Caution: Actual mountain not as it appears in diagram

Caution: Actual mountain not as it appears in diagram

I grumbled a little, but carried on, travelling “north.” When I turned around again a few minutes later, all familiar landmarks had long disappeared.  Mountains, which in my head are all structured like a child’s line drawing with two straight, 45-degree angles meeting at a right-angled summit, are not nearly that simple when you’re standing on the side of them as opposed to looking at them in the distance from your living room window.

That hillside that looks smooth from afar contains trenches, knolls, and other unexpected landforms that make “north” and “south” far less obvious than one would imagine. At least that was the case on this particular hillside, and I was soon not sure that I could have found my way back to the trail even had I decided to rebel against my companion (or I realized later, if he had turned an ankle and I needed to fetch help).

We carried on – him curious, me cranky – until I finally did get more assertive in my complaining. Constantly struggling over logs and dogs had not made me a sanguine traveller, and whatever amazing/alarming mountain bike constructions he had hoped to find were long passed. To his credit, longtime pal David recognized that She Who Must Be Obeyed was making an appearance – but, he assured me, it would likely be faster and easier to get back to the proper trail by continuing our climb rather than by retracing our steps. So we carried on, struggling through undergrowth and downed branches.

Natural features can all look mesmerizingly alike when you're lost.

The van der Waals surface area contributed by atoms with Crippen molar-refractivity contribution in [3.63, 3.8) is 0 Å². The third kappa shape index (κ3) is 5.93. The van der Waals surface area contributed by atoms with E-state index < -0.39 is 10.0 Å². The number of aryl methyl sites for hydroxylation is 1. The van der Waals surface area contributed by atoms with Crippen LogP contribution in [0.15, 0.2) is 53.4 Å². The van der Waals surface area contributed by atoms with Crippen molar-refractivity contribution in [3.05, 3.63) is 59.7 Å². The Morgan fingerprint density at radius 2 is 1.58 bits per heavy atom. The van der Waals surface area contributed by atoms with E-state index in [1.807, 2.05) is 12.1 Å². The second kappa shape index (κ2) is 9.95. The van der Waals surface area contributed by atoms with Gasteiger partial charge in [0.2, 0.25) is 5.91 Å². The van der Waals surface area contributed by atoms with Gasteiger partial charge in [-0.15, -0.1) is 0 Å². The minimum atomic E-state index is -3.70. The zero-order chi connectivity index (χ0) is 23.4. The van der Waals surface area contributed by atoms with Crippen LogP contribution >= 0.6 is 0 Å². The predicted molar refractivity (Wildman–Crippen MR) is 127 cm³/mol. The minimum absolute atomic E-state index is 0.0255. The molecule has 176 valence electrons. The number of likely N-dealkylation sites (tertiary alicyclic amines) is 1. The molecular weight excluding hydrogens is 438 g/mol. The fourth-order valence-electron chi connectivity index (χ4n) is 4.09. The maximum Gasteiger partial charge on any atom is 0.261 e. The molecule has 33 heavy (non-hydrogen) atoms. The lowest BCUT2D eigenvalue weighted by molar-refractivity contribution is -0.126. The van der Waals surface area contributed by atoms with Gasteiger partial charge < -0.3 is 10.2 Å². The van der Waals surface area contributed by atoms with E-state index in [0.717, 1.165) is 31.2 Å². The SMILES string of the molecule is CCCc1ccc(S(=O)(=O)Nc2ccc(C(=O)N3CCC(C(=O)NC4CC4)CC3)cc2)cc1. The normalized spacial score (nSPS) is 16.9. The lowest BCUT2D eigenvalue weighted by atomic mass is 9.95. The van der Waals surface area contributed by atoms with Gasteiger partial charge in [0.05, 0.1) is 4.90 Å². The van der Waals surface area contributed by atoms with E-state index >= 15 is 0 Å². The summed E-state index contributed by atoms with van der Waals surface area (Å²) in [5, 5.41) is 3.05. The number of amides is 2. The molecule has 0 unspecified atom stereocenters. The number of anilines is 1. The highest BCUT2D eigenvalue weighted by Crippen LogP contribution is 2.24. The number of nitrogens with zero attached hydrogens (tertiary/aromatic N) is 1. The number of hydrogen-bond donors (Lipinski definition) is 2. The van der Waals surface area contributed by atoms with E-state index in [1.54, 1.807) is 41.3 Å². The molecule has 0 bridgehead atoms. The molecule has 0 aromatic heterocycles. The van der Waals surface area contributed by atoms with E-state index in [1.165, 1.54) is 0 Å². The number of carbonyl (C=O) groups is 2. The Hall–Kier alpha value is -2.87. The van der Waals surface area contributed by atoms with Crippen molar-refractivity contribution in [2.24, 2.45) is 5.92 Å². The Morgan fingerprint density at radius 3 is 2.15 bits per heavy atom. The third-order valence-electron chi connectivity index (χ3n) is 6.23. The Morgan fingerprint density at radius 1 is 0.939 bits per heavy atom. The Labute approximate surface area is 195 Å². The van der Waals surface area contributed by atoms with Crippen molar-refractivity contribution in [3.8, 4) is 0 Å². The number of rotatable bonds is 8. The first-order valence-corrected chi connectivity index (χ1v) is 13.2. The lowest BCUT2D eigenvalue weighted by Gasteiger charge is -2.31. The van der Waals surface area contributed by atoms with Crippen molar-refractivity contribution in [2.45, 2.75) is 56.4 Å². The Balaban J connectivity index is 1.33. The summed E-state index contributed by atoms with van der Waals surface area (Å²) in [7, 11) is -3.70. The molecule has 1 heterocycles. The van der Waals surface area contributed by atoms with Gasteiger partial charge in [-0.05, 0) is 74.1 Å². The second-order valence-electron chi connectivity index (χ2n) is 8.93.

Natural features can all look mesmerizingly alike when you’re lost.

I’m not sure what adjectives I would employ to describe the next FOUR HOURS in the forest, but “faster” and “easier” are certainly not among them. “Exhausting,” “anxious,” and “panicky” do pop to mind fairly readily, however. I was worried about the boys left at home on their own, wondering where the heck I was, but with all the aforementioned furrows and gullies on the mountain, it was difficult to find a cell signal. A single signal-strength bar finally materialized on my phone screen, and I was finally able to let them know that I was OK and with David – but that was about all I could tell them. David later got a call out to his brother-in-law who knows the woods reasonably well, and who (if I recall) kept encouraging the go “north” approach. (Not particularly welcome advice, when every muscle in your body is screaming “turn south!”)




North Shore Rescue: I prefer my close-ups in parades...

North Shore Rescue: I prefer my close-ups in parades…

I had visions of North Shore Rescue being dispatched to find us, and knew that my acquaintance on the team would never, ever let me live it down if he found me deep in the woods so spectacularly ill-shod and ill-prepared. I further imagined having to curl up with the dogs for warmth if we were lost overnight, and wondered who would get to sleep with Genny, the massively furred Bernese mountain dog, and who would be stuck with Toby, the eight-pound shih tzu.